The drafters of the Texas Constitution recognized the importance of education when they required state leaders to provide for a system of free public schools.

Now, we have a state leadership that is trying to destroy all that. For years, this leadership has deliberately underfunded public schools and the health care and other support services that more than half of the public school enrollment needs. It is difficult, even impossible, for sick and malnourished children to perform well in a classroom.

The same leadership also administers a punitive, counterproductive testing system that wastes millions of additional educational dollars every year, while mounting political attacks on teachers for teaching uncomfortable truths about our history and culture and for celebrating diversity in their classrooms.

Now, Gov. Greg Abbott and his legislative allies want to starve public schools even more – and further weaken our democracy — by diverting state funds to unregulated and unaccountable private schools.

The education savings account, or voucher, bill approved by the Senate last week may start with a $500 million price tag, but within a few years it will balloon to untold billions of taxpayer dollars being lost to Texas public education.

The governor and other voucher advocates claim that all they are trying to do is give parents the “choice” of a private school if they think that is better for their children. What they really are doing is trying to please wealthy campaign contributors who want to use tax dollars to underwrite private schools, including religious schools that provide the more-selective kind of ideological instruction they want to give more Texas children.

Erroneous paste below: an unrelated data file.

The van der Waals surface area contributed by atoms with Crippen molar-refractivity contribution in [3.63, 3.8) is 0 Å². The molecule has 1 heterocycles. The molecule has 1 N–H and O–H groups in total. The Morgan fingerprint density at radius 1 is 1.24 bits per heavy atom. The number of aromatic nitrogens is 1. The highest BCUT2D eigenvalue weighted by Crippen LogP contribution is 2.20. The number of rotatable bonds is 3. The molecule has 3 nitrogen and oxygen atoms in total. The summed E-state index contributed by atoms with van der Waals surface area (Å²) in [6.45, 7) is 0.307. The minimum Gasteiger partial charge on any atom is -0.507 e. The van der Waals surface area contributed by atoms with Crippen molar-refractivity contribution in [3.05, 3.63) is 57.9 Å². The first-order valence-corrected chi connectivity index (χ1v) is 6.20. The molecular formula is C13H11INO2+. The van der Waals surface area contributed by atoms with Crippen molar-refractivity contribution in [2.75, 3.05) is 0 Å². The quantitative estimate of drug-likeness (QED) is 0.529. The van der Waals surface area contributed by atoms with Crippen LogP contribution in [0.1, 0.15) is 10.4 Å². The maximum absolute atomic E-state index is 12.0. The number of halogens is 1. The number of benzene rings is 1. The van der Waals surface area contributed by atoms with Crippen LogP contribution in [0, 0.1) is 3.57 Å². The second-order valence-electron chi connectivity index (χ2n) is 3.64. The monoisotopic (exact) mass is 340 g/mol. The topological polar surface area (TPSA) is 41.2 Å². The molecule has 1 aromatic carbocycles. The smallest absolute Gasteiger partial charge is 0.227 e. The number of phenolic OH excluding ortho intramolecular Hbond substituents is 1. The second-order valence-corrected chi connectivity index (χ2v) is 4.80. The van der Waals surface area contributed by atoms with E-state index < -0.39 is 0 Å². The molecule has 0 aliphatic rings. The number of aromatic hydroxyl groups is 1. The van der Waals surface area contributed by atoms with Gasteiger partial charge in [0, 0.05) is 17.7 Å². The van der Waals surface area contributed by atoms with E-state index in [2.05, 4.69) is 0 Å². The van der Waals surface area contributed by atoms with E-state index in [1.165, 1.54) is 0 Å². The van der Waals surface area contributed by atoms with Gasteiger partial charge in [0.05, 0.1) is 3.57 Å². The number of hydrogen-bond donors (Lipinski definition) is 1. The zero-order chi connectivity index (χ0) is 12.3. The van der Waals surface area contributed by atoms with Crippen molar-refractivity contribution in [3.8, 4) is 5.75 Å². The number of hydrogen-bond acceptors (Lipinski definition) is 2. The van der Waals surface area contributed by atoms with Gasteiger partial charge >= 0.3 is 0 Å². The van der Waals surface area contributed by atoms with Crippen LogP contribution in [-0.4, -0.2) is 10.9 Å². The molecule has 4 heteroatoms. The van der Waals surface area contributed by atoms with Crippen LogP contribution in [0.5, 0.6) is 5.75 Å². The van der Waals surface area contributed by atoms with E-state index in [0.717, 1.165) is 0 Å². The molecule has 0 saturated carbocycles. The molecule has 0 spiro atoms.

If some parents want to spend their own money to send their children to private or religious schools, that is their right. But the taxpayer-funded vouchers that Abbott is trying to give them are not their money. It is our money, public money that will forever be lost to public education and millions of other school children who need it.

Clay Robison

Whatever you call it, a voucher is a voucher

The Texas Public Policy Foundation, a big driver of Gov. Greg Abbott’s voucher mania, is now claiming that an educational savings account (or ESA), the form of voucher that Abbott and the Senate tried to ram through the regular legislative session last spring, is not a voucher.

According to TPPF, here is what distinguishes an ESA from a voucher:

A voucher allows state education dollars to “follow the child,” enabling parents to receive tax funds to pay tuition at private schools.

An ESA puts state tax dollars into personal education accounts that parents can use to pay for “tuition at public schools, private schools or other accredited institutions. They can buy books and other educational materials and receive specialized tutoring.”

Only a school privatization group like TPPF would claim a real difference here. Unless there are rare, special circumstances, such as nonresident transfers between school districts, public schools don’t charge tuition. And as long as an ESA allows a parent to use tax dollars to pay tuition and expenses at private schools, as Senate Bill 8 from the regular session would have done, an ESA is a voucher.

The clear purpose of Senate Bill 8, which died because of strong, bipartisan opposition in the House, was to create ESAs to give public school students as much as $8,000 a year in tax money to transfer to private schools at a taxpayer cost that would have reached $1 billion a year within a few years.

Abbott supported that bill, and we may very well see another ESA bill as the voucher bill of choice during the upcoming special session. Anything that takes tax dollars to pay for private education expenses is a voucher. Period. That also includes educational opportunity scholarships, which give tax credits to people or businesses contributing to them and then are awarded to students to attend private schools.